|To: Eric who wrote (215)||9/22/2008 12:42:29 PM|
|This story came out over the weekend.|
For those of us who believe in Peak Oil here is a story on Matthew Simmons. If you saw the doc "A Crude Awakening" you will love this read.
Here comes $500 oil
If Matt Simmons is right, the recent drop in crude prices is an illusion - and oil could be headed for the stratosphere. He's just hoping we can prevent civilization from imploding.
By Brian O'Keefe, senior editor
Last Updated: September 22, 2008: 10:01 AM EDT
Matt Simmons argues that Saudi Arabia's oil supplies are much more limited than everyone thinks.
(Fortune Magazine) -- Matt Simmons is as perplexed as anyone that it has fallen to him to take on OPEC, Exxon, the Saudis, and all the other misguided defenders of conventional wisdom in the oil patch. Why should one investment banker with a penchant for research be required to point out what he regards as the obvious - that from here on out, oil supplies can't meet demand, and if we don't act soon to solve this crisis, World War III could be looming?
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|To: Sailtrader who wrote (168)||9/30/2008 7:25:43 AM|
|I'm posting the entire article for easy reference later (I'm dial-up):|
'Major discovery' from MIT primed to unleash solar revolution
Scientists mimic essence of plants' energy storage system
Anne Trafton, News Office
July 31, 2008
In a revolutionary leap that could transform solar power from a marginal, boutique alternative into a mainstream energy source, MIT researchers have overcome a major barrier to large-scale solar power: storing energy for use when the sun doesn't shine.
Daniel Nocera describes new process for storing solar energy
View video post on MIT TechTV:
Until now, solar power has been a daytime-only energy source, because storing extra solar energy for later use is prohibitively expensive and grossly inefficient. With today's announcement, MIT researchers have hit upon a simple, inexpensive, highly efficient process for storing solar energy.
Requiring nothing but abundant, non-toxic natural materials, this discovery could unlock the most potent, carbon-free energy source of all: the sun. "This is the nirvana of what we've been talking about for years," said MIT's Daniel Nocera, the Henry Dreyfus Professor of Energy at MIT and senior author of a paper describing the work in the July 31 issue of Science. "Solar power has always been a limited, far-off solution. Now we can seriously think about solar power as unlimited and soon."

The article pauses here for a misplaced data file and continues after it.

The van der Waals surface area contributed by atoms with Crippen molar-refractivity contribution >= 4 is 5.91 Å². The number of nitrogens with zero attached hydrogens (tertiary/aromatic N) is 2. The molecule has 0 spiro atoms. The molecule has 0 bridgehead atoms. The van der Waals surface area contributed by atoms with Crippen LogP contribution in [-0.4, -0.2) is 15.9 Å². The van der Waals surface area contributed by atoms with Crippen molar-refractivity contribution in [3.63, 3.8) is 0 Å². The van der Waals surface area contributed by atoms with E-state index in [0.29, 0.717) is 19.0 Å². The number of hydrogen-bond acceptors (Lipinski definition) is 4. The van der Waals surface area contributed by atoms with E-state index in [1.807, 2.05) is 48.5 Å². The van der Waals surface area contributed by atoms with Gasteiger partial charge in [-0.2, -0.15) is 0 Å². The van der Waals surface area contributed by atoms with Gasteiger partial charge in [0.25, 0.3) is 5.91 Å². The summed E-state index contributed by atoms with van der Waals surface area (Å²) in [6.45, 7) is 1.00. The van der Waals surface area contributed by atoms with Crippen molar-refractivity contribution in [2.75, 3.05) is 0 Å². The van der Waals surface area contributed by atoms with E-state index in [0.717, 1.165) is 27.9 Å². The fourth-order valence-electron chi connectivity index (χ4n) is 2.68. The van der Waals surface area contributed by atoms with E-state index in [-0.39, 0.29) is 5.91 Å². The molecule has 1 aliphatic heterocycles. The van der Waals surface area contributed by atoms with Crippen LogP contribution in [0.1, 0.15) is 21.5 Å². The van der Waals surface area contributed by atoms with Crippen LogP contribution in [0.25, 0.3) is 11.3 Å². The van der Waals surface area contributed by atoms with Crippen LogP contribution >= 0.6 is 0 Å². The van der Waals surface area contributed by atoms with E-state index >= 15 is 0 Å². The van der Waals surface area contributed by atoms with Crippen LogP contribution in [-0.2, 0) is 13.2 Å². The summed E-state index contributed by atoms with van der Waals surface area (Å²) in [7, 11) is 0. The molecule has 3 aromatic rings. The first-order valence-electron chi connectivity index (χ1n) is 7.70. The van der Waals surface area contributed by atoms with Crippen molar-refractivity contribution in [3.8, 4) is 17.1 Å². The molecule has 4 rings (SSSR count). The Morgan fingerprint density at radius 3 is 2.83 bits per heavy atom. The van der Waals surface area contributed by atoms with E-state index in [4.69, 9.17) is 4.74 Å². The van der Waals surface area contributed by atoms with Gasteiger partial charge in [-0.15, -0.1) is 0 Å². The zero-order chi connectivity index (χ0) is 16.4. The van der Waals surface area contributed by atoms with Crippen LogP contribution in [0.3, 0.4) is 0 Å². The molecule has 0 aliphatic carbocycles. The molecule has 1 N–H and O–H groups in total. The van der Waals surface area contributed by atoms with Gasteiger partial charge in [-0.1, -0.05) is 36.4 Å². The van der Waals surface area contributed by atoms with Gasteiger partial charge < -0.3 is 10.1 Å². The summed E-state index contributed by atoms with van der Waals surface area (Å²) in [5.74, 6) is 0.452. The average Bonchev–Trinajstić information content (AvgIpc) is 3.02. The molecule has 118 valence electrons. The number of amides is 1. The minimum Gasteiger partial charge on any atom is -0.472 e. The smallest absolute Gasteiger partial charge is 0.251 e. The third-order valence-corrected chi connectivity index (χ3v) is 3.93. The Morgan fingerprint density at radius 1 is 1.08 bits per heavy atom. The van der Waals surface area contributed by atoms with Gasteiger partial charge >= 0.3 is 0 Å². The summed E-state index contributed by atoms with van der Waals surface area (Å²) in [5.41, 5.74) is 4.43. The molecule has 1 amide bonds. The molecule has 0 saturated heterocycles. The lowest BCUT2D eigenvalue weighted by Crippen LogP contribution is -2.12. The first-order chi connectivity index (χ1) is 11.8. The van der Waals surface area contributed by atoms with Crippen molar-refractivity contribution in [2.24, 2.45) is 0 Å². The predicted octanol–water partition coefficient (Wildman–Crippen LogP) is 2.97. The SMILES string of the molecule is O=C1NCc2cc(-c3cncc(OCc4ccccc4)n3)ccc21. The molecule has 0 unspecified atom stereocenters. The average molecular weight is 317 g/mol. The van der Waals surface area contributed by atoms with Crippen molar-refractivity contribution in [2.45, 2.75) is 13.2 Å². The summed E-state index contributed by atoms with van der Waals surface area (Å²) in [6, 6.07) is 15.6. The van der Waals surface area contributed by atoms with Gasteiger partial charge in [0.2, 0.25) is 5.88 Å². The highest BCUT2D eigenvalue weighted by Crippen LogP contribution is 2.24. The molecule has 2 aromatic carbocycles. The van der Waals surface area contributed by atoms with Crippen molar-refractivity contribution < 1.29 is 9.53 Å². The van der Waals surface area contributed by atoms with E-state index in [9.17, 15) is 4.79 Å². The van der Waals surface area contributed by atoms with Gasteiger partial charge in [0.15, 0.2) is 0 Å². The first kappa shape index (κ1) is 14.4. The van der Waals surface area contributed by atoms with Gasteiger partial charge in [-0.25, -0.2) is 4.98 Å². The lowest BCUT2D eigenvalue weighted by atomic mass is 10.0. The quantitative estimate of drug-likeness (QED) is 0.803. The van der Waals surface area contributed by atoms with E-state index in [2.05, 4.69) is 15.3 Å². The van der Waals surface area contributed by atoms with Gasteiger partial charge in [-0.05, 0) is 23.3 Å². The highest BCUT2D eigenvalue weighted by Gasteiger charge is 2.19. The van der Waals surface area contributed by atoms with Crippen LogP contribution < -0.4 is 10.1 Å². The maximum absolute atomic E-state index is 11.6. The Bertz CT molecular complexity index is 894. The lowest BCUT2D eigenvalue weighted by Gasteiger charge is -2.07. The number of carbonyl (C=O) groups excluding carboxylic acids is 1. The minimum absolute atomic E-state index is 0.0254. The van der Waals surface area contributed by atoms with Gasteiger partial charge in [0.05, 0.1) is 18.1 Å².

Inspired by the photosynthesis performed by plants, Nocera and Matthew Kanan, a postdoctoral fellow in Nocera's lab, have developed an unprecedented process that will allow the sun's energy to be used to split water into hydrogen and oxygen gases. Later, the oxygen and hydrogen may be recombined inside a fuel cell, creating carbon-free electricity to power your house or your electric car, day or night.
The key component in Nocera and Kanan's new process is a new catalyst that produces oxygen gas from water; another catalyst produces valuable hydrogen gas. The new catalyst consists of cobalt metal, phosphate and an electrode, placed in water. When electricity -- whether from a photovoltaic cell, a wind turbine or any other source -- runs through the electrode, the cobalt and phosphate form a thin film on the electrode, and oxygen gas is produced.
Combined with another catalyst, such as platinum, that can produce hydrogen gas from water, the system can duplicate the water splitting reaction that occurs during photosynthesis.
The new catalyst works at room temperature, in neutral pH water, and it's easy to set up, Nocera said. "That's why I know this is going to work. It's so easy to implement," he said.
'Giant leap' for clean energy
Sunlight has the greatest potential of any power source to solve the world's energy problems, said Nocera. In one hour, enough sunlight strikes the Earth to provide the entire planet's energy needs for one year.
James Barber, a leader in the study of photosynthesis who was not involved in this research, called the discovery by Nocera and Kanan a "giant leap" toward generating clean, carbon-free energy on a massive scale.
"This is a major discovery with enormous implications for the future prosperity of humankind," said Barber, the Ernst Chain Professor of Biochemistry at Imperial College London. "The importance of their discovery cannot be overstated since it opens up the door for developing new technologies for energy production thus reducing our dependence for fossil fuels and addressing the global climate change problem."
'Just the beginning'
Currently available electrolyzers, which split water with electricity and are often used industrially, are not suited for artificial photosynthesis because they are very expensive and require a highly basic (non-benign) environment that has little to do with the conditions under which photosynthesis operates.